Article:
"It was my first time going to Botswana and my parents came out with me on that flight. I remember we each had a dummy safety-pinned to our clothes in case she wanted it."

But she found she was able to cope after her parents returned to Northern Ireland.

"It's more because you're breastfeeding and the buck stops with me - you simply can't hand a baby over if you're breastfeeding. I might have been more panicky if I had a bottle-fed child and was used to handing her over," she says.

Anne returned home to have her next two children, Rex and Florence, but by the time Beatrice was on the way, the family were well settled in Botswana and she was born there.

"The most difficult time would have been with my first child because I had nobody to help," Anne says.

After Maud, there was more help around the house in Botswana because there were staff to help with chores, but Anne says it wasn't the same as having her mum about.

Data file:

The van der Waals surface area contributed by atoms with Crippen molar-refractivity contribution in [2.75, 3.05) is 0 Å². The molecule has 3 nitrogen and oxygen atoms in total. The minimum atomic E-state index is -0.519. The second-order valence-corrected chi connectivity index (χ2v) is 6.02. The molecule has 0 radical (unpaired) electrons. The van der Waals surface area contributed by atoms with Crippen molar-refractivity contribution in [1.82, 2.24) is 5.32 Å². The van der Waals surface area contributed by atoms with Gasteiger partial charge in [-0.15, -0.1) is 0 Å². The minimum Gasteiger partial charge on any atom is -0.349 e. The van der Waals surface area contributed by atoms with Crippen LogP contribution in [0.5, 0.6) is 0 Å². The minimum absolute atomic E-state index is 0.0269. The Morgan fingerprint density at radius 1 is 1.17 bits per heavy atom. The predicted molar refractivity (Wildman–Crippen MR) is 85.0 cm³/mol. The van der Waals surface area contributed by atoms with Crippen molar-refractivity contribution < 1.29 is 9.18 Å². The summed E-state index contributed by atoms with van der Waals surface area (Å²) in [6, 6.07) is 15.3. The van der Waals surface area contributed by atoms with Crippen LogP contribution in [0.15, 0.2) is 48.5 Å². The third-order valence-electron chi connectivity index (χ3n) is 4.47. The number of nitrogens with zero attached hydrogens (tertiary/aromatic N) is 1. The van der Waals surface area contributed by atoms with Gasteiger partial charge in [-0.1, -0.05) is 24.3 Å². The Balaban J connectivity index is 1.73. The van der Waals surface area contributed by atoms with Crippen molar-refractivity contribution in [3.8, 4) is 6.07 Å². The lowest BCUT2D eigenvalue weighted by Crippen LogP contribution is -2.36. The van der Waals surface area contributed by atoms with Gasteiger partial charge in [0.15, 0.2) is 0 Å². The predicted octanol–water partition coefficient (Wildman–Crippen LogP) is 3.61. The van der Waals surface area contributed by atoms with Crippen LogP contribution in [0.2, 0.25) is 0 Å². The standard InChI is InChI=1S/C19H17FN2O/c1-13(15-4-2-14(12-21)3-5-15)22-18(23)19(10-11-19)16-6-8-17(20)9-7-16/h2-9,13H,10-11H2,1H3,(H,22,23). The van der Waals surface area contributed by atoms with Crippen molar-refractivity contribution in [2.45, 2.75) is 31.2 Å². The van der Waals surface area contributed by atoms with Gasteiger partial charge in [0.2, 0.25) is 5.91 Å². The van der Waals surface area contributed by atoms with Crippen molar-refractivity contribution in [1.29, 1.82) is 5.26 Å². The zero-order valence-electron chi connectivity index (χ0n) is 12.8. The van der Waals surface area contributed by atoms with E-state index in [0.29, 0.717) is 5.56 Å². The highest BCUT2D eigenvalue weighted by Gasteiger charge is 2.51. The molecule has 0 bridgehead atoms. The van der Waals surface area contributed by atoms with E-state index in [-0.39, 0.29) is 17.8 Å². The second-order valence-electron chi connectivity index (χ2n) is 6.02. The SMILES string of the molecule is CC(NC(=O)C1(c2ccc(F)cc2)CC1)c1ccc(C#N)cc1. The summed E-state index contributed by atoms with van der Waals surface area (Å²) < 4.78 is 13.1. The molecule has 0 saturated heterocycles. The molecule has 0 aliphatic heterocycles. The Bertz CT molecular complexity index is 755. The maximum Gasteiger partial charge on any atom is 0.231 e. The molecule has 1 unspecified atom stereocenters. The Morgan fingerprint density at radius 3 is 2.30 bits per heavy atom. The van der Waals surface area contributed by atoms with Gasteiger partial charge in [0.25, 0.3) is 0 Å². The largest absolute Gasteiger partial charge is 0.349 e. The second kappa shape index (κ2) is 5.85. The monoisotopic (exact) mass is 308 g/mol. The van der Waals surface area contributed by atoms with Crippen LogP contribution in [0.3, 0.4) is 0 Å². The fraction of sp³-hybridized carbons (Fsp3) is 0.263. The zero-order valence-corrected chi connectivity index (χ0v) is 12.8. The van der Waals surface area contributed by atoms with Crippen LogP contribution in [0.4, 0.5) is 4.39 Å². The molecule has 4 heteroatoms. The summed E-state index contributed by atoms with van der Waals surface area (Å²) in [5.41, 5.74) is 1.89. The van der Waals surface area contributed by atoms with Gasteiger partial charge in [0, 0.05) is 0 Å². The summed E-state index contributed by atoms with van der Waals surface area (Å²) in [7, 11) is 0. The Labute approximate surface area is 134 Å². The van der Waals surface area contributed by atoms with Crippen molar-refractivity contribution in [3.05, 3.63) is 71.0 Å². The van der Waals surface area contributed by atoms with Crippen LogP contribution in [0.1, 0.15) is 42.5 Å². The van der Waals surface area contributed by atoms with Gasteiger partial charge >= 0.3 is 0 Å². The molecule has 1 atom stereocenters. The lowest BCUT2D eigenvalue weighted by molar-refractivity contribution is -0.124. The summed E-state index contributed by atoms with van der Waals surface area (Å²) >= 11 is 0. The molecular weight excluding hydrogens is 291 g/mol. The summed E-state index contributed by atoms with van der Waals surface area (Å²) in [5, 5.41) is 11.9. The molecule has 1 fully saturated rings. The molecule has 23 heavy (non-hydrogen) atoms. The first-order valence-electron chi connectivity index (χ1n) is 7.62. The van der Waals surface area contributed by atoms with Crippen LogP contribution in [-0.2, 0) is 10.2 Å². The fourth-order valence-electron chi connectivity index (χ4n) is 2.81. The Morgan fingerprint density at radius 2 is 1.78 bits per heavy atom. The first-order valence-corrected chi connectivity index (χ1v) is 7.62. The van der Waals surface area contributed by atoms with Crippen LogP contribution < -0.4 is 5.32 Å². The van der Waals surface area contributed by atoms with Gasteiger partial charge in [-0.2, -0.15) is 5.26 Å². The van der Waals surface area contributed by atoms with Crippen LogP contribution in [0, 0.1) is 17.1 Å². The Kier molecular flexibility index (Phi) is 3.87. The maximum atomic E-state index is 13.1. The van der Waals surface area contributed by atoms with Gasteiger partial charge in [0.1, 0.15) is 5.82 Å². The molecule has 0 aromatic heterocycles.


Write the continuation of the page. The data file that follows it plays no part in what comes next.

"You can't really beat having a loving helpful mother who is there for you, really. Your mother is really the only person you can let your guard down with," she admits.

"Your mum is the only person you can make a complete twit of yourself in front of and get away with it. When you're tired and tearful or you've made a mistake, your mum will back you up and she will support you unquestioningly. Thinking about it, I probably did miss her a lot more than I realised."

Anne says a long distance relationship is much easier now because at that time she had very little contact with the outside world, but these days it's possible to email, text or even chat daily on Whatsapp.

"I think my mum was worried sick most of the time actually. But I've become a very capable person - you just have to," Anne says.

"It must be absolutely lovely to have the granny around all the time because she is really the only person that you allow to mother you when you have a baby. The buck stops with the mother and the only person that can help you out is the granny.

"I probably wish that she had been around a lot more, but you develop coping mechanisms if the person isn't there, although it's much nicer if she is."